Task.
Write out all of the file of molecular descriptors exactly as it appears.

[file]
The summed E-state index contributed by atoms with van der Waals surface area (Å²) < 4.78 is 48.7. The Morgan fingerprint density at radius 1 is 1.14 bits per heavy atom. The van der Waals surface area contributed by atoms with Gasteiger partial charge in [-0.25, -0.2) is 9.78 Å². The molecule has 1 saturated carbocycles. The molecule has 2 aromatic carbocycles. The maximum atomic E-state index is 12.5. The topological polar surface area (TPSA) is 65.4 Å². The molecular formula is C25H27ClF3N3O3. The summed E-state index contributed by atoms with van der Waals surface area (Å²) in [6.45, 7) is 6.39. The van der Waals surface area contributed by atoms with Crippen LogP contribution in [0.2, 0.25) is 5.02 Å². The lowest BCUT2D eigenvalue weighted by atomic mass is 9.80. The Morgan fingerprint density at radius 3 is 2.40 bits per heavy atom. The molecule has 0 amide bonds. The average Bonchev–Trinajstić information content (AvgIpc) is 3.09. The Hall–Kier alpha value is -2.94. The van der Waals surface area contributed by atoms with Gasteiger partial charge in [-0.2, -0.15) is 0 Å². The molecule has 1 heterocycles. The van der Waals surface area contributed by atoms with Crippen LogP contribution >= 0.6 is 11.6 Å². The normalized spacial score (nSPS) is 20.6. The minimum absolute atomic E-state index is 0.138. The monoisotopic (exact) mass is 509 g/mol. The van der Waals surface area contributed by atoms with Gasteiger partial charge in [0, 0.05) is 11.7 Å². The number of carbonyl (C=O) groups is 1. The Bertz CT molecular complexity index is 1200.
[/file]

The summed E-state index contributed by atoms with van der Waals surface area (Å²) < 4.78 is 48.7. The Morgan fingerprint density at radius 1 is 1.14 bits per heavy atom. The van der Waals surface area contributed by atoms with Gasteiger partial charge in [-0.25, -0.2) is 9.78 Å². The molecule has 1 saturated carbocycles. The molecule has 2 aromatic carbocycles. The maximum atomic E-state index is 12.5. The topological polar surface area (TPSA) is 65.4 Å². The molecular formula is C25H27ClF3N3O3. The summed E-state index contributed by atoms with van der Waals surface area (Å²) in [6.45, 7) is 6.39. The van der Waals surface area contributed by atoms with Crippen LogP contribution in [0.2, 0.25) is 5.02 Å². The lowest BCUT2D eigenvalue weighted by atomic mass is 9.80. The Morgan fingerprint density at radius 3 is 2.40 bits per heavy atom. The molecule has 0 amide bonds. The average Bonchev–Trinajstić information content (AvgIpc) is 3.09. The Hall–Kier alpha value is -2.94. The van der Waals surface area contributed by atoms with Gasteiger partial charge in [-0.2, -0.15) is 0 Å². The molecule has 1 heterocycles. The van der Waals surface area contributed by atoms with Crippen LogP contribution >= 0.6 is 11.6 Å². The normalized spacial score (nSPS) is 20.6. The minimum absolute atomic E-state index is 0.138. The monoisotopic (exact) mass is 509 g/mol. The van der Waals surface area contributed by atoms with Gasteiger partial charge in [0, 0.05) is 11.7 Å². The number of carbonyl (C=O) groups is 1. The Bertz CT molecular complexity index is 1200.